Queen's Health Systems in Honolulu, which owns Hawaii's largest private hospital, may bid aloha to its managed-care business, joining the growing ranks of hospitals that have dumped their money-losing HMOs.
Queen's Health, which has 170,000 HMO enrollees in four health plans, has walked away from talks about acquiring the 51,000-enrollee HealthHawaii health plan operated by rival hospital system Kapiolani Health, officials told MODERN HEALTHCARE. They said Queen's Health hopes to shift priorities and focus on its acute-care operations.
Queen's Health board of directors decided July 28 to abandon the Kapiolani talks and directed Chief Executive Officer Richard Griffith to begin exploring "strategic alternatives" for its health plans, said Jeri Kakuno, a spokeswoman for Queen's Health Management, which operates the system's managed-care plans.
"Right now, we are trying to keep all options open," Kakuno said.
Sources familiar with the situation said Queen's Health may try to sell the plans but hasn't given up on the possibility of finding a joint-venture partner or major investor to help it retain partial control of its health plans.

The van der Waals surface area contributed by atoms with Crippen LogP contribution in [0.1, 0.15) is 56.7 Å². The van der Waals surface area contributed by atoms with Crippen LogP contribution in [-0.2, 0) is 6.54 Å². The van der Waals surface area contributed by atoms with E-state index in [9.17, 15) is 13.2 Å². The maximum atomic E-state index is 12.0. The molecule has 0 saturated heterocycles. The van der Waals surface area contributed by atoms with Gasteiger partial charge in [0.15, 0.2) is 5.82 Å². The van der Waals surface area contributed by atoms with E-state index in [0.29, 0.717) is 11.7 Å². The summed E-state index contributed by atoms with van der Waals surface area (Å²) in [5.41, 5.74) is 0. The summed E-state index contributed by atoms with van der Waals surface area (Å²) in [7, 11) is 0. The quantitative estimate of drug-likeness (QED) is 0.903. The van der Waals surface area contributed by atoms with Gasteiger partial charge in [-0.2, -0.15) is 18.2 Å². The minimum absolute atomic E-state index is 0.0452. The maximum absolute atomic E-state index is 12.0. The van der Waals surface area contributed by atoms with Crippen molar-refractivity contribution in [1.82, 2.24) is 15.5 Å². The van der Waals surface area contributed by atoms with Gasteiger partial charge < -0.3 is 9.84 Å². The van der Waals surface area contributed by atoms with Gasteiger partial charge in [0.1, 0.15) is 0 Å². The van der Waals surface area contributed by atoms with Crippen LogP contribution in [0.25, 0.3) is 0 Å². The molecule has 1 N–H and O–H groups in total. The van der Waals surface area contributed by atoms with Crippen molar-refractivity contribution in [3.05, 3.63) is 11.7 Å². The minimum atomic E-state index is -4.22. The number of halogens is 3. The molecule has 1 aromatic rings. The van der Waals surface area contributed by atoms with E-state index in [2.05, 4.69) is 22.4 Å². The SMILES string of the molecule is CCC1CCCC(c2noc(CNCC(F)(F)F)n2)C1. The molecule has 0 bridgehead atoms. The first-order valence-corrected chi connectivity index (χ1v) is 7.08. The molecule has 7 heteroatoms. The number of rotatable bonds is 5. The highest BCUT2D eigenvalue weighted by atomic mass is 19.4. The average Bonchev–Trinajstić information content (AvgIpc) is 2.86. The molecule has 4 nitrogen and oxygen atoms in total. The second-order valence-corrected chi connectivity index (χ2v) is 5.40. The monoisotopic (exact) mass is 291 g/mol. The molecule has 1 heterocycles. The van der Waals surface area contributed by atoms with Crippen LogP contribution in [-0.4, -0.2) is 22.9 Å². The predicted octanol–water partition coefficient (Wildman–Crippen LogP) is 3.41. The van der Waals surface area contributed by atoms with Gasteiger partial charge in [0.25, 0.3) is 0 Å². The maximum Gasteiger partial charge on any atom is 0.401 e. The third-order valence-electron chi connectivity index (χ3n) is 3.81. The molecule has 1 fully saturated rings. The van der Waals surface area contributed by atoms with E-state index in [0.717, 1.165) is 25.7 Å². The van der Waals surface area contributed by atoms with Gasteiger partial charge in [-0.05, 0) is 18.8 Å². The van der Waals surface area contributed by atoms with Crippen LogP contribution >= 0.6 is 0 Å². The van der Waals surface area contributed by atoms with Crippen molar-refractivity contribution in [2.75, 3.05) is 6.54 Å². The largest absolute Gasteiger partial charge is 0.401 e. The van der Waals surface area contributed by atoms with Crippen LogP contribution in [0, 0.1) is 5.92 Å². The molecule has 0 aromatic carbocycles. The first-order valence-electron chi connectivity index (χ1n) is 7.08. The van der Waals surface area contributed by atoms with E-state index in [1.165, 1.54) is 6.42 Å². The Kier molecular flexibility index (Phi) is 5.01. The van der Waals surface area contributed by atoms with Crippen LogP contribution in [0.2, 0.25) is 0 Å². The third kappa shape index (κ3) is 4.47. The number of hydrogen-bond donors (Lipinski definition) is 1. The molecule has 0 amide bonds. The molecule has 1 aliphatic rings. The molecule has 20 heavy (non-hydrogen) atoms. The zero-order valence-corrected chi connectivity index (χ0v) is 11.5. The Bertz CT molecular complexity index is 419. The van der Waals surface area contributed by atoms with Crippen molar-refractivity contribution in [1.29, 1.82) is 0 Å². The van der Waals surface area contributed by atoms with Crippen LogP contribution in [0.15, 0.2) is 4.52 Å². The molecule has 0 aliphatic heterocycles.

Kakuno said the process could take several years.
Queen's Health and Kapiolani began talks earlier this year about linking the two systems' health plans. Some had speculated that the talks were a precursor to a broader affiliation.
Queen's Health operates the islands' largest hospital, 530-bed Queen's Medical Center in Honolulu, along with 29-bed Molokai General Hospital in Kaunakakai on Maui and several other outpatient and ancillary facilities. Kapiolani is a two-hospital system specializing in women's and children's care. That broader affiliation now appears to be dead.
Pat Oda, a spokeswoman for Kapiolani, said, "We need to continue to evaluate other opportunities."
HealthHawaii, the Kapiolani health plan, lost $8 million in the fiscal year ended June 30 on revenues of $66 million. It is increasing premium rates, renegotiating provider contracts and "looking for ways to improve the medical management side of the business," Oda said.
Queen's Health flagship HMO, Island Care, lost $3.6 million through the first nine months of 1998 on revenues of $34.5 million, according to the latest data from the Hawaii Department of Insurance. Island Care has about 35,000 enrollees.
The system's other health plans include two PPOs-Queen's Preferred Plan and Queen's Health Care Plan, which also functions as a third-party administrator-and Queen's Hawaii Care, a Medicaid HMO.
Overall, however, Queen's Health is solidly in the black. The 12th-largest corporation in Hawaii, it posted net income of $19.8 million on revenues of $497 million last year.